Possible Duplicate:
Detecting an undefined object property in JavaScript

From the below JavaScript sample,

try {
    if(jsVar) {
catch(e) {

this jsVar is declared and initialized in another file.

The problem is that code throws undefined error when this code is executed before the other file (where its declared and initialized) is executed. That is why it is surrounded by try and catch.

What's the best way to handle this undefined error than try catch?

  • I don't get it, How come even after marked as duplicate this question still got 48 up votes. Isn't it's lack of judgement and decreases quality of these up votes. And then voting might be broke if duplicate questions get up votes.
    – jyotibisht
    Oct 19, 2018 at 22:34

3 Answers 3


You can check the fact with

if (typeof jsVar == 'undefined') {
  • Does this have any advantage over "my" way? Dec 31, 2009 at 9:54
  • It may throw an error: jsVar is not defined. You should test it this way : if (window.jsVar !== undefined) {}. It seems like typeof() "catches" this error. Dec 31, 2009 at 10:15
  • @Fabien: Or perhaps use if("jsVar" in window){}... but I would avoid code that would require coding for this error case. Jan 1, 2010 at 9:51
  • @logic-unit that is in theory better, but == is enough for a typeof comparission, since there are only a few possible values that can be returned.
    – berbt
    May 9, 2014 at 20:00
  • You can use the typeof to determine the type of the unevaluated operand. It will return the type of operand in a string. You can use "===", if you know they are equal value and equal type.
    – DevBert
    Jul 30, 2015 at 9:31

As is often the case with JavaScript, there are multiple ways to do this:

typeof foo !== 'undefined'
window.foo !== undefined
'foo' in window

The first two should be equivalent (as long as foo isn't shadowed by a local variable), whereas the last one will return true if the global varible is defined, but not initialized (or explicitly set to undefined).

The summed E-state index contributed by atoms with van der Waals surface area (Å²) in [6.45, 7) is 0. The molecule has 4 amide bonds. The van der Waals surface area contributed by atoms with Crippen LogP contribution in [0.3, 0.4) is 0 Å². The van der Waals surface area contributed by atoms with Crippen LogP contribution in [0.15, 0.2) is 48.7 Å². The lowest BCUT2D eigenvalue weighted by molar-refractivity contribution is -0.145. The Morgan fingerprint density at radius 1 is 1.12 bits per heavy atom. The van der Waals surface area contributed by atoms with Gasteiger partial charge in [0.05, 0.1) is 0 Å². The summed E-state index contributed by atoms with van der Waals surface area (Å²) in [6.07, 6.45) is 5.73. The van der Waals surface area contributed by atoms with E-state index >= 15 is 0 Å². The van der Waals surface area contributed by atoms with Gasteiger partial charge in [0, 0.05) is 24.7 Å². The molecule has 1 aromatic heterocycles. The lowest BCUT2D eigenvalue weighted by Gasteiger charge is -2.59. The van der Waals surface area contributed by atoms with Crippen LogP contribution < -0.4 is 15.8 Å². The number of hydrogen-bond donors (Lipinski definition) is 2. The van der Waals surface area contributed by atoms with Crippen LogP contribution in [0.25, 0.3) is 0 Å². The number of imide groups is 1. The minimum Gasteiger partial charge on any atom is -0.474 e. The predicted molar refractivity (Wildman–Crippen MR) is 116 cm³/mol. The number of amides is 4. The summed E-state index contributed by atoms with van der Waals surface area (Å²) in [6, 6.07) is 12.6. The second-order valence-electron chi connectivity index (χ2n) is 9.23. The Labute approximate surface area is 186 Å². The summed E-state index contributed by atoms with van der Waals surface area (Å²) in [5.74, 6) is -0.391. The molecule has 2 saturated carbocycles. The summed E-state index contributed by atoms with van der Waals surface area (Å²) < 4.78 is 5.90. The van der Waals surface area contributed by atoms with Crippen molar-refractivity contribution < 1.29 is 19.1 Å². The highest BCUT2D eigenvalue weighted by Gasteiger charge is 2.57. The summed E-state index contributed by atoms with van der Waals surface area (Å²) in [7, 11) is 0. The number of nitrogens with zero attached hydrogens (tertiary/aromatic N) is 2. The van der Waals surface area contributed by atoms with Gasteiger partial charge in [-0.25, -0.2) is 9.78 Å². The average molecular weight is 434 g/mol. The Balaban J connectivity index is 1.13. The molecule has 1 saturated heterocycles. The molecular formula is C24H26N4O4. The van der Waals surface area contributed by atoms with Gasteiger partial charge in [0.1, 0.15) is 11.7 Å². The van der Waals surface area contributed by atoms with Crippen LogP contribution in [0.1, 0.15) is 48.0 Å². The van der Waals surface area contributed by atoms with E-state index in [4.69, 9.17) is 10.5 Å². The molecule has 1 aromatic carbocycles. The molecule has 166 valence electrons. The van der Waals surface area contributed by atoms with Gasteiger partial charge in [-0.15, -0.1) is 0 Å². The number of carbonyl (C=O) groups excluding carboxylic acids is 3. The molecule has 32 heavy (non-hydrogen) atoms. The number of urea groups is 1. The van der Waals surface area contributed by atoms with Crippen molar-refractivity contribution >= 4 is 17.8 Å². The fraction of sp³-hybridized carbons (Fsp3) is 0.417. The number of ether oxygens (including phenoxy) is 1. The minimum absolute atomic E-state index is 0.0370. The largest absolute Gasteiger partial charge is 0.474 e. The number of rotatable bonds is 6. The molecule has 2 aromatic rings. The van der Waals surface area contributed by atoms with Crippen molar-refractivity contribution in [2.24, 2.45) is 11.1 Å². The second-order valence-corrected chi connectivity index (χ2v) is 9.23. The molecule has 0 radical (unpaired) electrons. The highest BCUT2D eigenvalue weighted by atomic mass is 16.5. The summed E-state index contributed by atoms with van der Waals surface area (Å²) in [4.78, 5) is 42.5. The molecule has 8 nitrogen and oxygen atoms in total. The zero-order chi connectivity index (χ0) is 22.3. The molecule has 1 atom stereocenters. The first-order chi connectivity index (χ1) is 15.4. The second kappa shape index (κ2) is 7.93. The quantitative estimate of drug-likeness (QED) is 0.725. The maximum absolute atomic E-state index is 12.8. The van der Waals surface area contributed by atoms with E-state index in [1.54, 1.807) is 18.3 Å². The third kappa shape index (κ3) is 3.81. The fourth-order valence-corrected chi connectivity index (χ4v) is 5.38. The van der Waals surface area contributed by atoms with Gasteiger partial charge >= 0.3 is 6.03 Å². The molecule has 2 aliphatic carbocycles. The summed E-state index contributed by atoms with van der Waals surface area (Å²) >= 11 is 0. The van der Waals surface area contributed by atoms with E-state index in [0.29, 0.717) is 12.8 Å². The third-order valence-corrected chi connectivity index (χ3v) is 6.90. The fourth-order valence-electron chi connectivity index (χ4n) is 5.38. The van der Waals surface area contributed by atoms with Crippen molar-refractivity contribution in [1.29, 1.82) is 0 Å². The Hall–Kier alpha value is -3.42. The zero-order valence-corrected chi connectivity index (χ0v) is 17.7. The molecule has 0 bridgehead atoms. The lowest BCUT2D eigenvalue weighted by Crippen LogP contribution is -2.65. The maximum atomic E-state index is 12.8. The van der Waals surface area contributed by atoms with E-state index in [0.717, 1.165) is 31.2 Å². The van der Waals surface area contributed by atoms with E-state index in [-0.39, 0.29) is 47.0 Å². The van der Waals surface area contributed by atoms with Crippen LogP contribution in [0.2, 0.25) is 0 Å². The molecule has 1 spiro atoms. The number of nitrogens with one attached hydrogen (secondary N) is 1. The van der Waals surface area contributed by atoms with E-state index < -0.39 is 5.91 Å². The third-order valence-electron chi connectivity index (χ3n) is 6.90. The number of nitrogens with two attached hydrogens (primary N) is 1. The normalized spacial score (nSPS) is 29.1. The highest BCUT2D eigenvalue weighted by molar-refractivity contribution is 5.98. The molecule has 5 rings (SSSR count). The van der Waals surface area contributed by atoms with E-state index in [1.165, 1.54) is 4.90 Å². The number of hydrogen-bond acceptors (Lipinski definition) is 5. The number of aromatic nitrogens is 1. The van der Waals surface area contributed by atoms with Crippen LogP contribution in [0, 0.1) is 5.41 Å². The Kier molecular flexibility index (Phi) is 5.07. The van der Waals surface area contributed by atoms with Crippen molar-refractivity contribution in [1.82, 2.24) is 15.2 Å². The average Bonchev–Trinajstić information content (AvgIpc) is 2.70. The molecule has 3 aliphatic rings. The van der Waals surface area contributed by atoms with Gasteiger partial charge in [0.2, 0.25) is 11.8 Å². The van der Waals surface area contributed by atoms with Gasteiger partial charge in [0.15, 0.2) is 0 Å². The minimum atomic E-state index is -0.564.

• hmm 'foo' in windows seems to return false even if foo is defined for me, in fact only typeof seems to work in my case
    – Fuseteam
    Jul 29, 2020 at 23:35

In JavaScript, the following values will cause the if condition to fail and not execute its statement: null, undefined, false, NaN, the number 0, and the empty string ''.

Assuming that the variable jsVar is a boolean and that we want to call the proceed() method when jsVar is true, we can do the following check.

if (jsVar && jsVar == true)

The above code snippet first check that jsVar has been defined and then checks that its value is true. The if condition will be satisfied only if both the conditions are met.

If jsVar is not a boolean then we can substitute the appropriate check in place of jsVar == true in the code above.

  • keep in mind that this does not check for boolean true as you're not using strict comparison (in JS, eg '1' == true is true!); this will still throw the reference error as well if the variable has not been defined, ie your code doesn't solve Madhu's problem
    – Christoph
    Dec 31, 2009 at 10:46
  • @Christoph you're right!
    – Scott
    Dec 31, 2009 at 13:54

Not the answer you're looking for? Browse other questions tagged or ask your own question.